Pain perdu is the original version of what we call French toast. Arrêtez! Stop!
Aiiiiie! Don’t start hitting me with your day-old baguette! (That would hurt. We used to sword fight with them in my house. Luckily, no one was ever injured. Not seriously anyway.)
Pain perdu is quite different from anything we tend to call French toast. You see, most French families have a cloth bag that hangs somewhere in the kitchen where they can store their daily rations of bread. This is no ordinary bread basket, since you’d have to break the bread long before…breaking bread, potentially leaving it stale in the process! So they have long, rectangle pouches. At the end of the meal, often the last half, or even just the butt of the bread gets tossed in it’s rightful place.
So pain perdu means “lost bread” and generally entails hacking away at a few stubborn pieces of baguette that have since become much too hard to serve with cheese and then soaking them to different degrees of sogginess before heating them up on a griddle and serving them somewhat custardy in the middle.
A little different (not less delicious most of the time) than the uniformly cooked sandwich slices we have a tendency to eat back in the States, am I right?
Anyway, pancakes, French toast, cinnamon rolls are often things you get used to early in life. “My mom makes the best [insert breakfast food here]” is something that has probably rolled off many a tongue tip in the world. So if you prefer a good old-fashioned pain perdu, that’s cool with me. If you prefer Texas toast or wee little sandwich slices, that’s fine, too.
But anyway you wanna shake it, French toast is still comforting. And quick. Even though, pancakes are kind of the crème de la crème of Sunday brunch. So what if you could have the best of both worlds? Or hey, what if you have pancakes leftover from Sunday brunch and you want to get over your case of the Mondays? FRENCH TOAST PANCAKES….or wait, we’re rescuing stale pancakes?! The American pride equivalent of fresh baguette with every meal?! Why, let’s call them Pancakes Perdus!
- Basic Buttermilk Pancakes:
- (Makes 10 pancakes)
- 1 egg
- 1 cup buttermilk
- 1 cup flour
- ½ teaspoon baking soda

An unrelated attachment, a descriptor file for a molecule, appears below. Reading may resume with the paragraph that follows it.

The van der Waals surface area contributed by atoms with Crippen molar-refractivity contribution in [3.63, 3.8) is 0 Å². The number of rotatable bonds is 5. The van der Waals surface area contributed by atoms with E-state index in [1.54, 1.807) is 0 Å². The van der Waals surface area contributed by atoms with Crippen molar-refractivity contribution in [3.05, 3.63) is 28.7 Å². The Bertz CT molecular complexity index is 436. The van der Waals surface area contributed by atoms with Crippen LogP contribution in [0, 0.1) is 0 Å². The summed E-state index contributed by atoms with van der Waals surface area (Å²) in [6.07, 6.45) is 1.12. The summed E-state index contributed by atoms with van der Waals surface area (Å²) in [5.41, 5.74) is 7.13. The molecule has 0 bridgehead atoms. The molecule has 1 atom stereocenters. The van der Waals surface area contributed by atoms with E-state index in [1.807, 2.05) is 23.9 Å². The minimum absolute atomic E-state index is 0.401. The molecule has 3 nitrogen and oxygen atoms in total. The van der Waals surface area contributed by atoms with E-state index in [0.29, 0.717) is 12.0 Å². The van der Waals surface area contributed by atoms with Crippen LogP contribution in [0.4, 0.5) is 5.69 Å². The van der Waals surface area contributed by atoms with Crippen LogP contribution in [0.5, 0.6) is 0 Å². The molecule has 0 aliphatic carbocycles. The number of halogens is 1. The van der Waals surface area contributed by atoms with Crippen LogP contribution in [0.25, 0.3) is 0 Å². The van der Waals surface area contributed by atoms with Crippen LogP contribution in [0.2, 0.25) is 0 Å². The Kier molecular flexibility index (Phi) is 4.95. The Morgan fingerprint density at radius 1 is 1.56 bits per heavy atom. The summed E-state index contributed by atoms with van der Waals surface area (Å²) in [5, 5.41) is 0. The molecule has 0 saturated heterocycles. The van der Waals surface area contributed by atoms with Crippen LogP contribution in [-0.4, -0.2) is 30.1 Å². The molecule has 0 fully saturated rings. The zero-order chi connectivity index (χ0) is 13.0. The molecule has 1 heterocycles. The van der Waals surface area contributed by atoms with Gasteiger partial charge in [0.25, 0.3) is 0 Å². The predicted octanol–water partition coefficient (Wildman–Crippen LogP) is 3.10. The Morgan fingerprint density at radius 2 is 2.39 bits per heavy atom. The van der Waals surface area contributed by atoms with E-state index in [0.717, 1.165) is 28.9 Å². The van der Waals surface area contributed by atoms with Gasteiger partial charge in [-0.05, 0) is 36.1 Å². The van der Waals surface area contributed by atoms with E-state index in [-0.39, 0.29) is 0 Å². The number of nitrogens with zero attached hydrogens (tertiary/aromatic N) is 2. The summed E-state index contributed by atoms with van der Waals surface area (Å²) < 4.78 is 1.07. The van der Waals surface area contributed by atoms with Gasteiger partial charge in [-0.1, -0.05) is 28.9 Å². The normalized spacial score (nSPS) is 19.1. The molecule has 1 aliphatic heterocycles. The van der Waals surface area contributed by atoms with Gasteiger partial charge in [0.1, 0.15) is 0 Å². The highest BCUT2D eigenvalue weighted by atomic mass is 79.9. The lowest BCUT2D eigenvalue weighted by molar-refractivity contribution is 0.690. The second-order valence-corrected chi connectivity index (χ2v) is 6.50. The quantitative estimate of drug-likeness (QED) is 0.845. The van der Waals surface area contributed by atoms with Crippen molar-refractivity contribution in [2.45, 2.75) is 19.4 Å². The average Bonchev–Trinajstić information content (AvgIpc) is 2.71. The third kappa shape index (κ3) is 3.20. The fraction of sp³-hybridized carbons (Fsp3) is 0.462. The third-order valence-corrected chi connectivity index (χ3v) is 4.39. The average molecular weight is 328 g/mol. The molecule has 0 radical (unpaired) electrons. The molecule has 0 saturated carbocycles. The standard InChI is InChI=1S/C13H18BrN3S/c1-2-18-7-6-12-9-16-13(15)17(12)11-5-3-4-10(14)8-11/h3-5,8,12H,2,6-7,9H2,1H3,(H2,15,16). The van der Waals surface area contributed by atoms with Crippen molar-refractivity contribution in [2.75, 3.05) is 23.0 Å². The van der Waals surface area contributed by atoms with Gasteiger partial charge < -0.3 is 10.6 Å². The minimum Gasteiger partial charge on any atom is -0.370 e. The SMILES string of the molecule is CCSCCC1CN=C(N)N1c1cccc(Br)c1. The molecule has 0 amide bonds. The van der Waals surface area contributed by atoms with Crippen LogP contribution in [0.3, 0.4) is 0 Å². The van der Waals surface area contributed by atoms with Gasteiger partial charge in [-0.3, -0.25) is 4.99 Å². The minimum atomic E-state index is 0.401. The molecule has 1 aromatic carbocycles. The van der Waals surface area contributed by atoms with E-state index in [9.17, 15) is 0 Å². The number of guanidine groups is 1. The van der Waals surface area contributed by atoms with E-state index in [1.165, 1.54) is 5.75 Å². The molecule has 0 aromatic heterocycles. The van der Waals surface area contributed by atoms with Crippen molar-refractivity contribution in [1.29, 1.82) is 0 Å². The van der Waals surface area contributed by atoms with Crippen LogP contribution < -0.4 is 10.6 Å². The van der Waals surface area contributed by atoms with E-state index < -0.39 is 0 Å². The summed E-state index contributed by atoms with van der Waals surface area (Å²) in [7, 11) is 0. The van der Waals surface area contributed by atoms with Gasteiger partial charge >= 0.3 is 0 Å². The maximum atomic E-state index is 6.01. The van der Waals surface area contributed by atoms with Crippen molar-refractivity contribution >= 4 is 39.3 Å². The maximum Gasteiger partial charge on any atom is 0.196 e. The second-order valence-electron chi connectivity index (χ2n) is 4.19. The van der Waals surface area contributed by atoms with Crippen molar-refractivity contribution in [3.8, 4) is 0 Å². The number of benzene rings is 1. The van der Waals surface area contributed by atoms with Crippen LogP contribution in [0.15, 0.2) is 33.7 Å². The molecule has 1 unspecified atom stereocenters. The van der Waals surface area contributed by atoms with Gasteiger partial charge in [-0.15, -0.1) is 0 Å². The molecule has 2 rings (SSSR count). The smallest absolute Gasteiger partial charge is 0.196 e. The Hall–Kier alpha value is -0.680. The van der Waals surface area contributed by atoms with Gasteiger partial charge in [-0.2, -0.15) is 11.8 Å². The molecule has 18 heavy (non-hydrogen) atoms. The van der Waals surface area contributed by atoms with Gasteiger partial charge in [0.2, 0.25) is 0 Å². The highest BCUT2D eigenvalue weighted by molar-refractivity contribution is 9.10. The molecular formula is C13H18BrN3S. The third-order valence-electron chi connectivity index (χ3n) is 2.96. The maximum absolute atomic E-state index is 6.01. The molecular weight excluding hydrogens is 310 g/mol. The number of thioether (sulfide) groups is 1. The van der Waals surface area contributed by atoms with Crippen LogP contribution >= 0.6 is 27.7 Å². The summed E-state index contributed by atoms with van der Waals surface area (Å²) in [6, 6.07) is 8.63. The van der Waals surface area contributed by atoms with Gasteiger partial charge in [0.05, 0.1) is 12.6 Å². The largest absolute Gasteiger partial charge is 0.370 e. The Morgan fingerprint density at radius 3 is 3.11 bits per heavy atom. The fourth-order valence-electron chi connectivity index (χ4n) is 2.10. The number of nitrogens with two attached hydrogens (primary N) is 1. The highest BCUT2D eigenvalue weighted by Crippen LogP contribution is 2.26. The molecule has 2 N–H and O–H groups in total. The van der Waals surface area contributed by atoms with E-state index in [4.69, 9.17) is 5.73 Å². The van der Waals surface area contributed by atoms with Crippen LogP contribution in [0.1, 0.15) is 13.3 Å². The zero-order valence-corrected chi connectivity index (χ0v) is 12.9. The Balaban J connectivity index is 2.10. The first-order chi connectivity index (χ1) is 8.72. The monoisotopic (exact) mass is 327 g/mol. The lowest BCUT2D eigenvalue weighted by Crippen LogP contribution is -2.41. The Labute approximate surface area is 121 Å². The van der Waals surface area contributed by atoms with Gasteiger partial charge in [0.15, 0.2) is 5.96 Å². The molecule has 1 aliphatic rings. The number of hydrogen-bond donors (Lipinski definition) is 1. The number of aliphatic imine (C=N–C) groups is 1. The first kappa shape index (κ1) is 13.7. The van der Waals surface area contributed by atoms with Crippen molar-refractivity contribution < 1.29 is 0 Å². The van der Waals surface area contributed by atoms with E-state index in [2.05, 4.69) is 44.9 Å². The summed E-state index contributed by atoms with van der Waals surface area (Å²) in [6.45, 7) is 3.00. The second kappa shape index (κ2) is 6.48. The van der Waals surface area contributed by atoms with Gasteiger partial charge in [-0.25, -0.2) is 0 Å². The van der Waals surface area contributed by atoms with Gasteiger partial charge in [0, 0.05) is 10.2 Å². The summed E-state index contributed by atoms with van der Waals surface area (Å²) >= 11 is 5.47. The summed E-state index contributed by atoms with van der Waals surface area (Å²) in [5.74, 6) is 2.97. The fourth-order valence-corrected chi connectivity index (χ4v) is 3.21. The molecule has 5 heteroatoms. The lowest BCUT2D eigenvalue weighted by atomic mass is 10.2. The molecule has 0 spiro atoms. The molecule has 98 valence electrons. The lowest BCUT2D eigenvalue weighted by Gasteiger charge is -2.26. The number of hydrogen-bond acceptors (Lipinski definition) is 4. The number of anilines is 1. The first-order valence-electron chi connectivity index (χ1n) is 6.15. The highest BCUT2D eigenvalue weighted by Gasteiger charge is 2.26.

- 1 Tablespoon sugar
- ½ teaspoon salt
- ¾ teaspoon baking powder
- 1 ½ tablespoon oil
- French Toast Egg Batter:
- 2 eggs
- ¼ cup milk
- ½ teaspoon vanilla
- ½ teaspoon cinnamon
- Cinnamon Sugar:
- ½ cup sugar
- 1 teaspoon cinnamon
- Garnish: Fresh seasonal fruit, maple syrup, or more cinnamon sugar
- First make the pancakes. In a large mixing bowl, whisk together the egg , buttermilk, and oil until combined. Then in a separate bowl sift together all of the dry ingredients. Using a spatula, incorporate the dry ingredients into the wet ones, stopping before all of the lumps have been dissolved. You want your batter to be lumpy, folks.
- Heat a griddle (my electric stovetop was between 4-6 at all times) and grease lightly with a little oil. Using a ¼ measuring cup, ladle batter onto the surface working from the middle and spiraling your way out to create a circle. To avoid having too much batter in the center, dab from the middle outwards with your measuring cup to bring the batter towards the edges. When the pancakes start to bubble in the centers, flip the pancakes carefully.
- If any batter spills, use your spatula to bring the batter back to the circle.
- On your test pancakes, break it apart in the center. If fully cooked through and not burnt on the outside, your griddle heat is perfect. Adjust heat as needed throughout the cooking process.
- Set aside on a plate and turn off the stove top until ready to use again.
- Next create your French toast batter by whisking together all of the ingredients until slightly frothy.
- Sift together the sugar and cinnamon in another bowl, working out any clumps of sugar.
- Then dip your pancake slices into the French toast batter. If using fresh pancakes, letting them soak for about 1 minute, which should be enough to get nice custardy pancakes. If using leftover, day-old pancakes let them sit for up to 1 minute.
- Preheat your griddle until hot, cook until the French toast batter is no longer raw and is golden to brown on the outide.
- Flip in the cinnamon sugar. Serve.
- Note: if you need a little more French toast batter, just crack an egg and add ⅛ cup milk a dash of vanilla and a sprinkle of cinnamon once more.
- You can also halve the French toast batter if you are using left over pancakes. This is a versatile recipe.